FDI inflows to developing countries
“Should we focus our efforts on foreign investment or domestic investment?” Policymakers in developing economies often ask this question when the World Bank Group advises them on how to improve their countries’ investment climate or investment promotion efforts. Our answer is: They do not need to choose one over the other. In order to grow and diversify, an economy needs both domestic investment and foreign direct investment (FDI). The two forms of private investments can be strong complements.
Recognizing the Potential Benefits of FDI
The economic benefits of FDI were identified a long time ago. A Harvard Business School paper published 30 years ago summarized the benefits of FDI based on an extensive review of economic literature (Wint, 1986). In short: Benefits traditionally attributed to FDI include job creation, transfer of technology and know-how (including modern managerial and business practices), access to international markets, and access to international financing.
Granted, some of these benefits also occur thanks to domestic investment. For instance, domestic investments create jobs in a host economy – usually many more than FDI. However: What FDI does well is enhance or maximize some of the benefits already generated by domestic investments in a developing economy.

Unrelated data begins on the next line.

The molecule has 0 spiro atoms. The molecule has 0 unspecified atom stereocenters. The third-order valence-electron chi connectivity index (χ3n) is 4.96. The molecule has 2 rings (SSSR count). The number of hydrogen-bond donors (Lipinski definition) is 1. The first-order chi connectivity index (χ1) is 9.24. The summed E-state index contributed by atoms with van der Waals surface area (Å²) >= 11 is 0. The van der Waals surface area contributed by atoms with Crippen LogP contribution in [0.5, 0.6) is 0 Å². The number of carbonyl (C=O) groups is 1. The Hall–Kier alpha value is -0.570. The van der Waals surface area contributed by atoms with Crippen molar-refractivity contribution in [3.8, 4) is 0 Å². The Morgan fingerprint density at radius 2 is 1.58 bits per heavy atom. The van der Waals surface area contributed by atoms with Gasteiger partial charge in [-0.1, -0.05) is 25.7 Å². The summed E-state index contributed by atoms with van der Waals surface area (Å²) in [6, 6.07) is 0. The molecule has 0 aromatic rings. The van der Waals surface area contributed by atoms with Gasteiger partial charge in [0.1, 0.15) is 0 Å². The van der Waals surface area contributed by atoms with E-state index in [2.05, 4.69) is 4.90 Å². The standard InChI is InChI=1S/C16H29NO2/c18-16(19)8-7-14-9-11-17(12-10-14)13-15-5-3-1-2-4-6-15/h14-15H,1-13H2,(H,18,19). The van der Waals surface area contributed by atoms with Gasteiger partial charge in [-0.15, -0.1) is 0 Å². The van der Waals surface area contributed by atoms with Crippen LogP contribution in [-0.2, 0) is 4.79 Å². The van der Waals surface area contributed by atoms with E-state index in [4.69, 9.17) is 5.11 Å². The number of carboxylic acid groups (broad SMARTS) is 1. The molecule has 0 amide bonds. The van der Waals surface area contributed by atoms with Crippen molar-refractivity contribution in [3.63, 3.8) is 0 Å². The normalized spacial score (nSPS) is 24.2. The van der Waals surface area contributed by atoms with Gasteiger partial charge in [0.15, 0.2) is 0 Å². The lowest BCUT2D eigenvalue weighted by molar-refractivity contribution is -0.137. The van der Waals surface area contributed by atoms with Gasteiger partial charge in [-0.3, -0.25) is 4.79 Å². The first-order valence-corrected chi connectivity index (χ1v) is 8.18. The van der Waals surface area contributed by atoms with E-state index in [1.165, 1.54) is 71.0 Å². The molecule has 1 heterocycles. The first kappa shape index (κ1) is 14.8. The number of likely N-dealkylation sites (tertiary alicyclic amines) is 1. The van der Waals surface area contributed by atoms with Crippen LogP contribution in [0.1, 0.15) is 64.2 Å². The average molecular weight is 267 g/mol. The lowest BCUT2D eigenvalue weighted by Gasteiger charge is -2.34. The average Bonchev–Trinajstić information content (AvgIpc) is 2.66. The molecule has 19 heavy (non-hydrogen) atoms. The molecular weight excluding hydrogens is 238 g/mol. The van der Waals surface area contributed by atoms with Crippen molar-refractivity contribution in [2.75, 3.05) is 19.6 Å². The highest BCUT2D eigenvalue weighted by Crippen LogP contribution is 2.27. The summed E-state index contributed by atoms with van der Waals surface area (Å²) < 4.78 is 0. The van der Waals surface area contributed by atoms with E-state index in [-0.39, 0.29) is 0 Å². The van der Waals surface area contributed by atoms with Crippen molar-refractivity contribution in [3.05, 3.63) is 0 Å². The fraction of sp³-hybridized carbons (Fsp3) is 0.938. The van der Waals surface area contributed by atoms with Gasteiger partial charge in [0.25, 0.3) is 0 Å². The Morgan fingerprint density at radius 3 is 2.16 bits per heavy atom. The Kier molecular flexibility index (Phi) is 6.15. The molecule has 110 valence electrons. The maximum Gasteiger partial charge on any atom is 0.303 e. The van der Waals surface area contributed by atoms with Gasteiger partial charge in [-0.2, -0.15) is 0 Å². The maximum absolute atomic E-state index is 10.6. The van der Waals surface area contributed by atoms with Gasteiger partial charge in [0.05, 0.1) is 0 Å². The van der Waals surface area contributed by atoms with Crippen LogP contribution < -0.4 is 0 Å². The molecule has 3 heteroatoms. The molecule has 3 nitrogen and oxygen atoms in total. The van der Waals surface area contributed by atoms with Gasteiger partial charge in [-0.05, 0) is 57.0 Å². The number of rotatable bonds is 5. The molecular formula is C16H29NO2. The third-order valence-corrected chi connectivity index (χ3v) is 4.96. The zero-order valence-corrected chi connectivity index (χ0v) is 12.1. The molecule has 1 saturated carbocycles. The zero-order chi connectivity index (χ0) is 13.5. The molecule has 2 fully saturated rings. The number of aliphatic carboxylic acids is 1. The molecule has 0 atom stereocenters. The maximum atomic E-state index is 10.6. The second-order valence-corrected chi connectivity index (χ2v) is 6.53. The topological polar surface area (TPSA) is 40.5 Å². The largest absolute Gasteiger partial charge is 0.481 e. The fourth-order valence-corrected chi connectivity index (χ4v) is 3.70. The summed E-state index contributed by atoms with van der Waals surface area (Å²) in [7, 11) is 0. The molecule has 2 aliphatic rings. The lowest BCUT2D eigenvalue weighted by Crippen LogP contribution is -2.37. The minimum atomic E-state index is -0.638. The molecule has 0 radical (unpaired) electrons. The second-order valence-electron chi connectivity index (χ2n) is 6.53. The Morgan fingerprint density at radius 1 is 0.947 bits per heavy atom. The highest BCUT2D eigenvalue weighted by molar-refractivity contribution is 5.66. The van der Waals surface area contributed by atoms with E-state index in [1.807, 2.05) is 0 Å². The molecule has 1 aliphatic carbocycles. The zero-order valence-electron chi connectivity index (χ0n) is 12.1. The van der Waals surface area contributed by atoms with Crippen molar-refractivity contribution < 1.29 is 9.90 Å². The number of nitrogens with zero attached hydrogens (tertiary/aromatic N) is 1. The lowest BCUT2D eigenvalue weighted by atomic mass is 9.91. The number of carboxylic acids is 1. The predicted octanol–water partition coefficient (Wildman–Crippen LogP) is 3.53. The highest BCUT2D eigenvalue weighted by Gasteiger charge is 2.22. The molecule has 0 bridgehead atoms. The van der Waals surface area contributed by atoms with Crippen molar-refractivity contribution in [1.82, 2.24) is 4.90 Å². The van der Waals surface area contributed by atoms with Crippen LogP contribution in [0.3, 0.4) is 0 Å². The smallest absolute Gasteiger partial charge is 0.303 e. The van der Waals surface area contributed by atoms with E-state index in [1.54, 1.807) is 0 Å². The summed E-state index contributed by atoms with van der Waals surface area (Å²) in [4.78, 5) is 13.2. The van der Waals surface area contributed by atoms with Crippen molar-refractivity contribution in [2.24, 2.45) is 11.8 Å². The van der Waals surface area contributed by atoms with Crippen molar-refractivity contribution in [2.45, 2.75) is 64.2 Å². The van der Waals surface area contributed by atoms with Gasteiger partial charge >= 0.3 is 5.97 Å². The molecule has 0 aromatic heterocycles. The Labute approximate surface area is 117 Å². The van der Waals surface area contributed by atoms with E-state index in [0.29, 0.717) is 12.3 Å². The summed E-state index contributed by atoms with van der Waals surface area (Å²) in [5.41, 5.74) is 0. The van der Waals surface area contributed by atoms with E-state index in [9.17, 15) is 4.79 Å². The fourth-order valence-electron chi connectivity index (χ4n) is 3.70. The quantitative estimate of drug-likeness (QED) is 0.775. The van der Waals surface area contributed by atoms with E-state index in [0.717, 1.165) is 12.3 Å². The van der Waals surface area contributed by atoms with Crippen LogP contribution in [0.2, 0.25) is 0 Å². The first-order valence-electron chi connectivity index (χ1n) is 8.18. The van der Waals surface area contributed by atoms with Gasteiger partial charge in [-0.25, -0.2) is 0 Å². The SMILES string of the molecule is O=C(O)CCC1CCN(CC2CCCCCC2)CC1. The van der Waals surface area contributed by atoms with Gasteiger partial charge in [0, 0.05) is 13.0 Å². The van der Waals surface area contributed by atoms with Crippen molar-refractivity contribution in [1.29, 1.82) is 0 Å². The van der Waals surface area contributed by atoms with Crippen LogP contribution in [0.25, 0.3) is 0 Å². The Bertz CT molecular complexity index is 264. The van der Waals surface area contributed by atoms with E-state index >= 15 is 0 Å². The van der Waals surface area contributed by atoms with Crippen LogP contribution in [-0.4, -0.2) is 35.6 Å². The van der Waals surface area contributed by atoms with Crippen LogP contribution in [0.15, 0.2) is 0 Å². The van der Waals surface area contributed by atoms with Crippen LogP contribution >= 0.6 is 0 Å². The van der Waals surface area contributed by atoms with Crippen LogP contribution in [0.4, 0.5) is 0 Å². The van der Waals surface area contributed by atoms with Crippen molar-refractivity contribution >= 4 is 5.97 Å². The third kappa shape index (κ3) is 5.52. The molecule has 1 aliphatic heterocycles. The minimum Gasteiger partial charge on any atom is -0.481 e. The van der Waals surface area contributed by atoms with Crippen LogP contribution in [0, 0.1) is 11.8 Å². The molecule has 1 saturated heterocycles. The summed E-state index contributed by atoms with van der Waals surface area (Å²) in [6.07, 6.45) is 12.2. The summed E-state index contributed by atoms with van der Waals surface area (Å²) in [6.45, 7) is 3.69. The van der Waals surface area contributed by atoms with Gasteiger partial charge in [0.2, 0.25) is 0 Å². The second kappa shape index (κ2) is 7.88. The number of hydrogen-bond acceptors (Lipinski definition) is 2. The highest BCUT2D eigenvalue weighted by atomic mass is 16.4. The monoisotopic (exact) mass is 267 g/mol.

To stay with the example of job creation: Foreign firms might not create as many jobs as the domestic private sector, but they often create better-paid jobs that require higher skills. That helps elevate the skills level in host economies. The same can be said for other FDI benefits. For instance, more advanced technologies and managerial or marketing practices can be introduced in a developing economy through foreign investment, and at a much faster rate than would be the case if only domestic investment were allowed. Moreover, through partnerships with foreign investors who have existing distribution channels and commercial arrangements around the world, developing countries’ firms can benefit from increased market access.
In China, millions of rural residents each year migrate to cities to seek work. As they find jobs in modernizing industries, they gain the skills they need to earn higher incomes. In this photo, an employe in Chongqing is learning higher-level computer skills. Photo: Li Wenyong / The World Bank